In my opinion, therefore, it seems likely that the engraving in Broderip's article was inspired by Savery's painting, and that the alleged Hodges painting was inspired by the engraving in Broderip's article, because the right-hand parrot exhibits a clearly visible transition in transformation from Savery's macaw to the Broderip engraving's parrot to the Hodges parakeet. Moreover, whereas both the engraving's dodo and the Hodges dodo are similar to Savery's, the Hodges dodo is virtually identical to the engraving's, thus providing further evidence that the alleged Hodges painting was inspired directly by the engraving, rather than directly by Savery's painting.

As a result, I now believe it unlikely that the Hodges mystery parakeet is anything other than an invention...or at least I did until 16 November 2011!

SECOND UPDATE - 16 November 2011

Today I received a greatly-welcomed email from David Alderton, an acclaimed authority on parrots and other cage-birds and webmaster of http://www.petinfoclub.com/ who had just read this present ShukerNature blog. Here are his thoughts:

"My immediate impression on seeing the William Hodges painting, which I hadn't seen before - was that the parakeet is actually a cardinal lory (Chalopsitta cardinalis) - see below - which ranges from eastern parts of Papua New Guinea to the Solomon Islands. These birds don't have a crest as such, but they can raise the feathers on their foreheads to some extent when excited, aggressive etc.. Their colouring is highly distinctive."

Indeed it is, as seen here:

Cardinal lory

There is no doubt that, crest notwithstanding (or simply artistic licence?), the Hodges red mystery parakeet does indeed closely recall the cardinal lory, though, if this is the correct identification, why the painting's artist should combine a Mauritius dodo with an Australasian parrot is unclear. Yet even if this is true, the fact that in general pose and outline the Hodges parakeet readily mirrors the Broderip engraving's parrot still suggests that the engraving directly inspired the painting. In short, it may well be that the latter's artist used a cardinal lory as his subject, but painted it in the same pose as the engraving's parrot.

Cardinal lories, painted by John Keulemans

Having said that, however, certain noteworthy morphological differences are definitely apparent between the cardinal lory and the Hodges red mystery parakeet, such as the lory's patch of white bare facial skin, its shorter tail, and of course its lack of a crest (to my mind, the crest of the mystery red parakeet seems more pronounced than I'd expect from merely some raised brow feathers). Echoing my sentiments are those also received by me today from Errol Fuller:

"I can see no real reason to associate the bird in the picture with the lory. Certainly they are both red with a darker colour on the wings - but so what? This isn't enough to make a match. The parrot in the engraving also has a darker colour on the wing so the painter may have got his inspiration from that. Also, you can't just ignore the crest and the fact that the painted image has a long tail - unlike the lory. So to sum up I don't think this putative identification gets us anywhere.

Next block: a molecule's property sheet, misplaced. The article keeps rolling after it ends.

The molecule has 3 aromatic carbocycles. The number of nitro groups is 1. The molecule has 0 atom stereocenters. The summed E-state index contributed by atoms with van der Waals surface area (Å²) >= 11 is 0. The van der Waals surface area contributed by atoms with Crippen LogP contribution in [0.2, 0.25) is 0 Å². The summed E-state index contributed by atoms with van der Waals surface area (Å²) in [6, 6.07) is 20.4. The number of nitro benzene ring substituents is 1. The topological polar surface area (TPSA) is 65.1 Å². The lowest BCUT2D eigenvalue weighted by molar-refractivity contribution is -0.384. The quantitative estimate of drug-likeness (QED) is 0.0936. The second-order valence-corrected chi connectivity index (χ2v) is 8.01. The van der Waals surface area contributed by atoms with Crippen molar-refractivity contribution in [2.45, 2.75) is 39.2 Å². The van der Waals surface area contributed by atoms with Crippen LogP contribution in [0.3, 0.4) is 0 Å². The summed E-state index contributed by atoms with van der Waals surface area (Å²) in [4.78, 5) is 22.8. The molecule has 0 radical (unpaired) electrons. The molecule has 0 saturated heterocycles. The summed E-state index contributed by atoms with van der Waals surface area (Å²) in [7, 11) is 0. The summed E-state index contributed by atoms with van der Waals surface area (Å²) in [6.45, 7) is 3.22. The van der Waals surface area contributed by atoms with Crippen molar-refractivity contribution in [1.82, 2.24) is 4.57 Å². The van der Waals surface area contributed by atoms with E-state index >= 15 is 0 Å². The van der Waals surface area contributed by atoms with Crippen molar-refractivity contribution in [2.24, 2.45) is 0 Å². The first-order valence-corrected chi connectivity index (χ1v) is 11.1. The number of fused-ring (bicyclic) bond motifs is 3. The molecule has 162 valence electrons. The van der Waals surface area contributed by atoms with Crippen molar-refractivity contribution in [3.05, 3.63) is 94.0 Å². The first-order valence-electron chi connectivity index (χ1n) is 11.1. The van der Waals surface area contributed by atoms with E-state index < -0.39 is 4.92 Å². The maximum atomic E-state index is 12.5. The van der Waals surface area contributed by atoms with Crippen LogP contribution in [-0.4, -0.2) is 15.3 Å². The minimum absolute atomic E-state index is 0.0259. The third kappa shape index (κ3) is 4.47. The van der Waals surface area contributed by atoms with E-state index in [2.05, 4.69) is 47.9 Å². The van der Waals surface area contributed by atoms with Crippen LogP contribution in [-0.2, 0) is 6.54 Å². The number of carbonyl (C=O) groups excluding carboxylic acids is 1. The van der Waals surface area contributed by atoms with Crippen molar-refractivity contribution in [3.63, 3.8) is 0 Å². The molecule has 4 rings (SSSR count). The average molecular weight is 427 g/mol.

I still think the most likely solution is that this is just a parrot made up for decorative purposes. Otherwise, this is a hitherto unknown species. But this seems highly - very highly - unlikely to me."

In his email, Errol - who, remember, is not only an author but also a highly accomplished bird painter himself - went on to point out that artists cannot always be relied upon to "get things right", because it is not always their intention to paint true to life:

"Artists have all sorts of reasons for doing what they do. They aren't necessarily trying to tell the absolute truth. Some of them aren't actually capable of it!

"What could be interesting would be to know the date at which the print made its first appearance. If we knew this we could perhaps rule Hodges out of the equation. Incidentally, in my mind he's already ruled out!"

So although the cardinal lory provides the closest match among real species to the Hodges mystery red parakeet, it may be that whoever painted it was merely inspired by this lory, rather than seeking to prepare a true-to-life depiction of it.

I have the feeling somehow that this cryptozoological conundrum is going to run and run - or should that be fly and fly?!

*BRODERIP, William J. (1833). Dodo. Penny Mag. Soc. Diffus. Useful Knowl., 75: 209–211. [reprinted in 1837 within The Penny Cyclopaedia, 9: 47.]

My sincere thanks go to Errol Fuller, Joe Parish, and David Alderton for their much-valued comments and thoughts.


  1. Marvelous to see a resolution for this case. As a parrot lover, specially the hypothetical mysterious ones, this red parakeet already caused me much confusion concerning it existence.

  2. Thanks very much - I'm really glad that you enjoyed my investigation of this case. Like you, I have always been fascinated with hypothetical and mysterious parrots, and I have some more mystery parrot cases to be posted here on ShukerNature, so keep checking back! All the best, Karl